Phil Solitario

IVL Instructor

Phil Solitario, 1976 graduate of Chesterland West Geauga HS, lettered in baseball and basketball. Phil pitched at the University of Akron graduating with a Bachelors of Education. Phil retired from 30 years of teaching, coached baseball, basketball and football, which included 7 years as head baseball coach.  Phil coached several elite travel programs (Ohio Thunder, Canton Jackson Select, Brownlee Lookouts). Prior to becoming a private pitching instructor, he was the pitching coach at the University of Akron.  For the last 17 years, Phil has tutored over 1,000 students, including 1 professional and many college pitchers. Phil’s lessons are focused primarily on 1 on 1 highly instructional training, including video analysis, placing emphasis on basic pitching mechanics, arm strength improvement and functional training for pitchers. Phil resides in Wadsworth with his wife Pam. His two sons Nick and Brian both played baseball at Akron University and Youngstown State respectively.

Upcoming Clinics

IVL ProTips

  • The Most Wasted 20 Minutes in a Catcher’s Life
    It seems that many players and coaches recognize how little time is allocated during practices for catchers to work on their catching skills, like blocking, exchange drills, pickoff throws, and proper handling of passed balls with a throw to the pitcher covering home plate, just to name a few. Often times it has been said to me that ...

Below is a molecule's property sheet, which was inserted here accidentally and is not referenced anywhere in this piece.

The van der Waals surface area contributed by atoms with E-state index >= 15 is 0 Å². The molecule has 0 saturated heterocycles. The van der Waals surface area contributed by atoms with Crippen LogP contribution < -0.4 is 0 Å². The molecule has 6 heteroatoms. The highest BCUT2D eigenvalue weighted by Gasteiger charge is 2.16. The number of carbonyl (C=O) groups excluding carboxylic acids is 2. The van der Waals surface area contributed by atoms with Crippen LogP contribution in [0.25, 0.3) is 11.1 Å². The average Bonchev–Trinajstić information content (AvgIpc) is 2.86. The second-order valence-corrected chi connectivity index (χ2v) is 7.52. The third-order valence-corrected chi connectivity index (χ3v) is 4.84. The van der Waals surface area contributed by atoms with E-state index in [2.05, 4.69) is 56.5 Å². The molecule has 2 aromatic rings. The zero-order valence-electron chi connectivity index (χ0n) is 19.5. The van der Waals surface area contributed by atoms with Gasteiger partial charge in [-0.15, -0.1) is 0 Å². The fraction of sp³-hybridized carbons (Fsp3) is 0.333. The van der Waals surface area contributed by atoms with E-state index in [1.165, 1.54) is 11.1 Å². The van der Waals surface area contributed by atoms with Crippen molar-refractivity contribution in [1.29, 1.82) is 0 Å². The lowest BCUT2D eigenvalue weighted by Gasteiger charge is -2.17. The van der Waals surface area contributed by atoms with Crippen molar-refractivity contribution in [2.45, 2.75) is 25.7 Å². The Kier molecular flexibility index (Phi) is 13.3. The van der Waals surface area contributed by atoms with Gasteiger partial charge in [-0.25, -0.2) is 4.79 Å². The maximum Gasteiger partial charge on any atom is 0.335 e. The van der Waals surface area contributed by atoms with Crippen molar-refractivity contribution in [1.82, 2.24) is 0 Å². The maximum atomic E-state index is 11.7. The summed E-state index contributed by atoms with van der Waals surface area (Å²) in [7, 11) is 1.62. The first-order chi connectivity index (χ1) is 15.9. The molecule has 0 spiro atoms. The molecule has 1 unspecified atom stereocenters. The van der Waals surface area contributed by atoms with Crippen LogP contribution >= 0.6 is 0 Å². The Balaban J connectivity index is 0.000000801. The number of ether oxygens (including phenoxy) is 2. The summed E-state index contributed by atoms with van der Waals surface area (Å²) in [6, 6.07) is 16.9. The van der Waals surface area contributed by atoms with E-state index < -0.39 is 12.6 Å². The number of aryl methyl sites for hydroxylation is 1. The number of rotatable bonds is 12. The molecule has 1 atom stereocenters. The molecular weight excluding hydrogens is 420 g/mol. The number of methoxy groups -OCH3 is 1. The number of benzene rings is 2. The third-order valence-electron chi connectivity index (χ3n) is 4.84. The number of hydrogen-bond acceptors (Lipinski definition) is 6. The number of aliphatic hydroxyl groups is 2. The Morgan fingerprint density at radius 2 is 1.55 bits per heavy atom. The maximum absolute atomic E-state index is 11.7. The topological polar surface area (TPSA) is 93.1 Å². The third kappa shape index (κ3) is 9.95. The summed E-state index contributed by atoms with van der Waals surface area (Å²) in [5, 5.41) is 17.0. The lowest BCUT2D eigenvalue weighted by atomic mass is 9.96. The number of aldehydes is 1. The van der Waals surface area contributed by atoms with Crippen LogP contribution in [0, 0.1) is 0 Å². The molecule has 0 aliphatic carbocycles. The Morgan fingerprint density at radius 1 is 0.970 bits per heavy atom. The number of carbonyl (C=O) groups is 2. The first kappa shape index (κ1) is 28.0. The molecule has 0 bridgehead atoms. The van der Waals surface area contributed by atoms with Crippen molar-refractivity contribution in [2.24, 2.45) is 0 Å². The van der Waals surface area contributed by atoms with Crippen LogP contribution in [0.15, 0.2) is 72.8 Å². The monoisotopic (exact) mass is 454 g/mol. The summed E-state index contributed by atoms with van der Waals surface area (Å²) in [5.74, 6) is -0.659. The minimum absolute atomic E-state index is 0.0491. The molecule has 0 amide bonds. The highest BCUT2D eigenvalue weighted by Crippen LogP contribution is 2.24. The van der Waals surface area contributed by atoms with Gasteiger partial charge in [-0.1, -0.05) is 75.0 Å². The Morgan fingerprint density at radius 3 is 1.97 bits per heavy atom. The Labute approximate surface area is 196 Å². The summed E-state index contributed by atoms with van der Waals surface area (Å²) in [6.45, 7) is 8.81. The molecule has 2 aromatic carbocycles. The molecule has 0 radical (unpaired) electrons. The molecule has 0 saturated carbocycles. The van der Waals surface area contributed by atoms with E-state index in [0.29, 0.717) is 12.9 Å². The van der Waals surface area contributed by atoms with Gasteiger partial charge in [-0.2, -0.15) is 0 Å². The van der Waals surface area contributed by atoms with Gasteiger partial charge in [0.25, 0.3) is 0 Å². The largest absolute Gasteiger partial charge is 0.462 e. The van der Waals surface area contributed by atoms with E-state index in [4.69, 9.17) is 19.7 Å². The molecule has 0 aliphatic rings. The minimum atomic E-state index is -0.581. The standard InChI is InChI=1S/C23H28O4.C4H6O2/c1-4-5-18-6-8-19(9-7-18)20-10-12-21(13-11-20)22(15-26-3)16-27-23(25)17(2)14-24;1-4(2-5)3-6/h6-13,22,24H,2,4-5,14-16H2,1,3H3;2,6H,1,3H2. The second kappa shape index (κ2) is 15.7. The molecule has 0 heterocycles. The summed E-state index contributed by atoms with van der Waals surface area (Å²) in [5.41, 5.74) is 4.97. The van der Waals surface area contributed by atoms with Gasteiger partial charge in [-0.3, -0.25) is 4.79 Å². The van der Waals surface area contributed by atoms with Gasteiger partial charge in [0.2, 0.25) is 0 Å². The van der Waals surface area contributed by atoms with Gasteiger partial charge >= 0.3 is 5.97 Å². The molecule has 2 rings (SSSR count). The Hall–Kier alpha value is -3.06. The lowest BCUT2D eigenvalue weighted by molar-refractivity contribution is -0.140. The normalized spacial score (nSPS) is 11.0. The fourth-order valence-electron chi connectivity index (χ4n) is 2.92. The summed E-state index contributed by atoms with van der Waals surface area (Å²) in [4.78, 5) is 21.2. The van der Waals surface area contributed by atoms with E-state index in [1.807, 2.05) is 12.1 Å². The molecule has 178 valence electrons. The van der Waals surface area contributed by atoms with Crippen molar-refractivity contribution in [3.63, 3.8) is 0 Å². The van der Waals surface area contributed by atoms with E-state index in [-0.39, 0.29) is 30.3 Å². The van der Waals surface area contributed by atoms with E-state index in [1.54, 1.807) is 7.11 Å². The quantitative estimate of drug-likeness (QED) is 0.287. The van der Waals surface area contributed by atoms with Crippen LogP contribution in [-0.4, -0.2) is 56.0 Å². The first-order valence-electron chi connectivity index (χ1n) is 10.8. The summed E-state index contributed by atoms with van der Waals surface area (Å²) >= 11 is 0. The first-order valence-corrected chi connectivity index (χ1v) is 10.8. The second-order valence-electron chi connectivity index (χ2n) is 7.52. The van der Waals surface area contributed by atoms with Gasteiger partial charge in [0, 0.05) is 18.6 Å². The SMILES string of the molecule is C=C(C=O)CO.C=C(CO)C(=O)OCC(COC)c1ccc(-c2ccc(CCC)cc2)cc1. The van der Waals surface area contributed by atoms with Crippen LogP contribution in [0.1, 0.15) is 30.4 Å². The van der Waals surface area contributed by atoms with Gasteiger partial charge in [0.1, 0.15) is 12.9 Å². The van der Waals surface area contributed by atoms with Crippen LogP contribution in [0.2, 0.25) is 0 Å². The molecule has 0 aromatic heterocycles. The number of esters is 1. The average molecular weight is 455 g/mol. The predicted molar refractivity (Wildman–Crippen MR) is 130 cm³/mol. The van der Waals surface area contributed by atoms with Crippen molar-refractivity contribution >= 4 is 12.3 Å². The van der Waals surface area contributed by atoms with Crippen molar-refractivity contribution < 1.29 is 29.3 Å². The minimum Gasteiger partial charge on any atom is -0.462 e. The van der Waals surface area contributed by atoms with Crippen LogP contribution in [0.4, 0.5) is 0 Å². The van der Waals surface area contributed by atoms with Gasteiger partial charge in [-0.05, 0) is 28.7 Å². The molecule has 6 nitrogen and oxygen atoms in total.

• Having A Pitch Plan
    How many times within a game do you as a coach ask yourself this question: Why is my pitcher throwing that pitch in that situation? We wonder numerous times throughout games how can pitch selection be so misguided. Therefore, a generic “pitch plan” is important, not only so the correct pitch is called in greater frequency, ...
  • Change Up: The Pitch for a Strong Arm’s Lifetime
    I have a vivid recollection of a great coach, John Scolinos of Cal Poly Pomona (CA), teaching our star national team Australian pitcher a change of pace pitch in about one minute. The reason the scene stays with me is because a week later the pitcher beat the World Champion Korean National Team at the ...
  • Batting Fundamentals
    1.   Don’t grip your bat at the very end. Leave, say, an inch or two. Also, leave at least an inch or more space between your hands; that gives you balance and control of bat, and also keeps hands from interfering with each other during the swing. 2.   Take position at plate, especially against right-hand pitchers,back of ...
  • Bunt Young, Bunt Often
    Bunting is a very big part of the game of baseball. And when a bunt is laid down the right way, it is very difficult to defend. I have always been big on bunting and feel it can be taught at a young age. There are basically two types of bunts: the square bunt and the ...